In­ver­sion Im­mer­sion

Why be­ing up­side down can give you a bal­anced perspectiv­e

Figure Skater Fitness - - TABLE OF CONTENTS - by Kin­ndi McCol­lum

A great way to get out of your head and re­set your mind and body, all in time for com­pe­ti­tion sea­son, is to sim­ply get up­side down. Ac­cord­ing to the U.S. Na­tional Cen­ter for Com­ple­men­tary and In­te­gra­tive Health, prac­tic­ing in­verted yoga-type po­si­tions can ben­e­fit your men­tal health by al­le­vi­at­ing stress, sup­port­ing self-care and cre­at­ing a mind­ful­ness of oth­ers. It can even help im­prove your sleep.

Hold­ing in­verted po­si­tions, such as a par­tial or shoul­der stand or a clas­sic or tri­pod head­stand can strengthen your core, in­crease your bal­ance, im­prove di­ges­tion, in­crease blood flow to your head, eyes and scalp and re­lease anx­i­ety and neg­a­tive self-mes­sag­ing. Plus, it’ll give you a whole new perspectiv­e on the world and how it looks up­side down. Here’s how to get started.


Find a clear space, free from clut­ter and large enough to lay out your yoga mat. You may wish to choose a spot next to a wall, in case you need a lit­tle ex­tra sup­port stay­ing up­side down. Next, bring the base of your palm to the bridge of your nose and let your mid­dle fin­ger land at the top of your head. Where the tip of your mid­dle fin­ger lands is the fontanel spot; this is where you want your head­stand to land. Avoid bal­anc­ing on the top of your fore­head.


For a Tri­pod hold, po­si­tion your­self on your hands and knees in a table­top and place your hands on your mat shoul­der-width apart. Bend the crown of your head down to the mat, prefer­ably in the cen­tre of your mat so that you can form a tri­an­gle with your head and hands. Your head should not be in line with your hands, but rather slightly for­ward.


Shift your body for­ward and stack your el­bows over your wrists. Curl your toes un­der and straighten your legs. If you need to get a feel for this Tri­pod po­si­tion, feel free to take a mo­ment by stop­ping here and be­com­ing com­fort­able with how your body weight feels in this po­si­tion. To move ahead, bring your knees to your el­bows, en­gage your core and your shoul­ders. Press your feet up to the ceil­ing, flex through your toes.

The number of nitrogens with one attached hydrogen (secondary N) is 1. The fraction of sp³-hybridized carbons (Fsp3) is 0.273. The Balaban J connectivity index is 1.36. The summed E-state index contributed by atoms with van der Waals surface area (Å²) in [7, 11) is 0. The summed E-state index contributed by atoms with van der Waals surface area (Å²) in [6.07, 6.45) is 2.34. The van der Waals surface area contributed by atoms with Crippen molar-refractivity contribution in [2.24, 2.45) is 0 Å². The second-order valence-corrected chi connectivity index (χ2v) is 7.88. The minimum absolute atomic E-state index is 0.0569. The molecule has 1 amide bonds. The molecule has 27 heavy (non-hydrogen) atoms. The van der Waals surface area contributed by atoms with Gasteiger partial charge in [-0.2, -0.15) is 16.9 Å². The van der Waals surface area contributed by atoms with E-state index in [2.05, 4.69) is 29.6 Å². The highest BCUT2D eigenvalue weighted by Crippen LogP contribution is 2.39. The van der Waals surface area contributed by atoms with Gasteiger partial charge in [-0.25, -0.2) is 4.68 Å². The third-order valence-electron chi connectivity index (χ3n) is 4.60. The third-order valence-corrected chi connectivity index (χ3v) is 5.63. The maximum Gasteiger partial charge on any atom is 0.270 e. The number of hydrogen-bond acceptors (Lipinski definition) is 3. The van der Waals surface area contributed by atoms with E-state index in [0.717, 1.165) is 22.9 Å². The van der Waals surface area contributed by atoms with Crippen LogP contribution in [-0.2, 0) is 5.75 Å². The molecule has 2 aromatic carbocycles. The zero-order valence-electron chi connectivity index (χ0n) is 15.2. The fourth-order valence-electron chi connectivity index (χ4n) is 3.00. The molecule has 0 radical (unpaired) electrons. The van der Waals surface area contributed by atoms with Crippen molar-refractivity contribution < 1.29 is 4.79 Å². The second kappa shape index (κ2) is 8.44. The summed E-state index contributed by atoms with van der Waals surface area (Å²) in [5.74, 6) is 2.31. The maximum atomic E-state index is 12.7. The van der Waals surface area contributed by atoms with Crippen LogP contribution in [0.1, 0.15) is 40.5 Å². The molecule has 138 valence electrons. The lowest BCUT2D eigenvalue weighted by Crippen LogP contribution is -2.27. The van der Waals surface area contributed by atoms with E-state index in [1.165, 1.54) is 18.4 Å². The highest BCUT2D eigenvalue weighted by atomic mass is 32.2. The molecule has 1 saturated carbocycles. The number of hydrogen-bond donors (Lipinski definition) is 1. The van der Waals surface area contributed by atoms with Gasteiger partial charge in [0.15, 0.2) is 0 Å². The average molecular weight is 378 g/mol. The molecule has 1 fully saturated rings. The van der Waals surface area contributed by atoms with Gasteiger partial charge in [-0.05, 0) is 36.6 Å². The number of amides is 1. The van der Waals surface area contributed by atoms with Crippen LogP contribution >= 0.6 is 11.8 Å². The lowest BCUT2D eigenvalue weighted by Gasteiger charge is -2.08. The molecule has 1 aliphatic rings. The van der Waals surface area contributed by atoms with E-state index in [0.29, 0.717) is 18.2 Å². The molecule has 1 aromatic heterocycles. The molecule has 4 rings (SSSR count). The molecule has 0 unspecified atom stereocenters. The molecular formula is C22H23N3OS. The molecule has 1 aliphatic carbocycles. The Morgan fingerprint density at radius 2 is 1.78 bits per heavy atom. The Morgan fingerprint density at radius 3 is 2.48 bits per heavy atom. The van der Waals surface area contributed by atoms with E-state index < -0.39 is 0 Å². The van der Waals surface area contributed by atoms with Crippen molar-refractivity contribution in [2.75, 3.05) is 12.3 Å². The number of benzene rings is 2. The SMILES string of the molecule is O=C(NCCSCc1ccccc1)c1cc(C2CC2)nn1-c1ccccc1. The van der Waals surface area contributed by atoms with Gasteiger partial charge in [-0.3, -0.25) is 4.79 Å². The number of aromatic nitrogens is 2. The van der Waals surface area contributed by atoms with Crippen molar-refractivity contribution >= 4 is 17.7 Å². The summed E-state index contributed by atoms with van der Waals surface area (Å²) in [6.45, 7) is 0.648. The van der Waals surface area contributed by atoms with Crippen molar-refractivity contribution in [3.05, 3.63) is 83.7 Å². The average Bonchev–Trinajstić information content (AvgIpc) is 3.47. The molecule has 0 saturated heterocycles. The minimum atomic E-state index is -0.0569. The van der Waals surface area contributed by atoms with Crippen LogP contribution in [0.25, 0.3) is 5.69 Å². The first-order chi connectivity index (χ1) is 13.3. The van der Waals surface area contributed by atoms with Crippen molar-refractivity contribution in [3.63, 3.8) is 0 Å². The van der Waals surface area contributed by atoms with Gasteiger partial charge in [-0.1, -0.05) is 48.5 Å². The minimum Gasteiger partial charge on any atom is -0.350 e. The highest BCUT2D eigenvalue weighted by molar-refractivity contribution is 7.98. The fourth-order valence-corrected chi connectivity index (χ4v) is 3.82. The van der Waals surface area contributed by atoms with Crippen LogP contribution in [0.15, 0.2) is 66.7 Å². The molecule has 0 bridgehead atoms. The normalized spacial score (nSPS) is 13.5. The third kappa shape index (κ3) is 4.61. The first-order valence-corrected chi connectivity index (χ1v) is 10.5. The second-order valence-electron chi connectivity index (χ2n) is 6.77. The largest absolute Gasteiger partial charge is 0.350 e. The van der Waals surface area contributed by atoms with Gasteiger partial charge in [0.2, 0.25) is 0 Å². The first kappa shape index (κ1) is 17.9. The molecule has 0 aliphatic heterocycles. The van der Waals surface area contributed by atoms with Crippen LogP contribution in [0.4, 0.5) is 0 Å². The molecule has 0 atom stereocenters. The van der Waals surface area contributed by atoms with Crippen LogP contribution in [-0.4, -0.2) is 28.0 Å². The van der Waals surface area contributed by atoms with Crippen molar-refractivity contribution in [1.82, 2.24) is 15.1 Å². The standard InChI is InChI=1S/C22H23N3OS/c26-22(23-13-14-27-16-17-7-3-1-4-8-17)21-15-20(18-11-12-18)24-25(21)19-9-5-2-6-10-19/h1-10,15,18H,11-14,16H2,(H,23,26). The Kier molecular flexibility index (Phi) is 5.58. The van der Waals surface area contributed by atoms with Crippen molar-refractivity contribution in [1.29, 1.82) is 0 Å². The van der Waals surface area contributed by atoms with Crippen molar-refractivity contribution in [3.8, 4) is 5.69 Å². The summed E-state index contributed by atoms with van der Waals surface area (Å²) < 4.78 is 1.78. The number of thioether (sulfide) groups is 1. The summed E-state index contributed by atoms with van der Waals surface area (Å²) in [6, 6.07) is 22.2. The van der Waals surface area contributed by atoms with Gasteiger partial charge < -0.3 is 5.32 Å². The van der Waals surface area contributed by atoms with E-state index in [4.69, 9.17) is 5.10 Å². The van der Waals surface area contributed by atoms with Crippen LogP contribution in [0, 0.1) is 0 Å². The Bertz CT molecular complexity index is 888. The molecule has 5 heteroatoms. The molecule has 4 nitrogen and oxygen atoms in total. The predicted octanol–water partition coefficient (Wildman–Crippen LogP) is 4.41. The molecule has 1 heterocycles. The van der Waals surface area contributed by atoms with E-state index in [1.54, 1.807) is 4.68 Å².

For a Clas­si­cal Head­stand po­si­tion, do down on your knees and bring your el­bows and fore­arms down to the ground. Next, in­ter­lace your fin­gers and bring the crown of your head down to the mat on the floor. The back of your head is held and sup­ported by your in­ter­laced fin­gers. Check that your el­bows are ap­prox­i­mately shoul­der-width apart. You can make sure you have the right dis­tance if you can grab your right tri­cep with your left hand and your left tri­cep with your right hand. Then, cre­ate a tri­an­gle with your in­ter­laced fin­gers and lean for­ward to place fig­ureskater­fit­ness­ your head on the tri­an­gle. Your head should not be in line with your hands, but rather slightly for­ward.


Curl your toes un­der and straighten your legs, so that they are touch­ing the mat in front of your body and face. Lift your hips up and walk your feet to­wards your face and body. Bending one knee at a time, pull your leg into your body and squeeze your heel to your butt. Re­peat with the other leg. You should now be in an egg-shaped in­verted tick po­si­tion. Make sure to en­gage your core as you press your knees up to straighten hour legs into the head­stand po­si­tion. Press your el­bows and fore­arms down into the mat for sup­port.


For both the Tri­pod and Head­stand holds make sure to come out each po­si­tion slowly and care­fully. You can con­trol this by low­er­ing one leg at a time. Once one foot is back on solid ground, you may lower your other leg.

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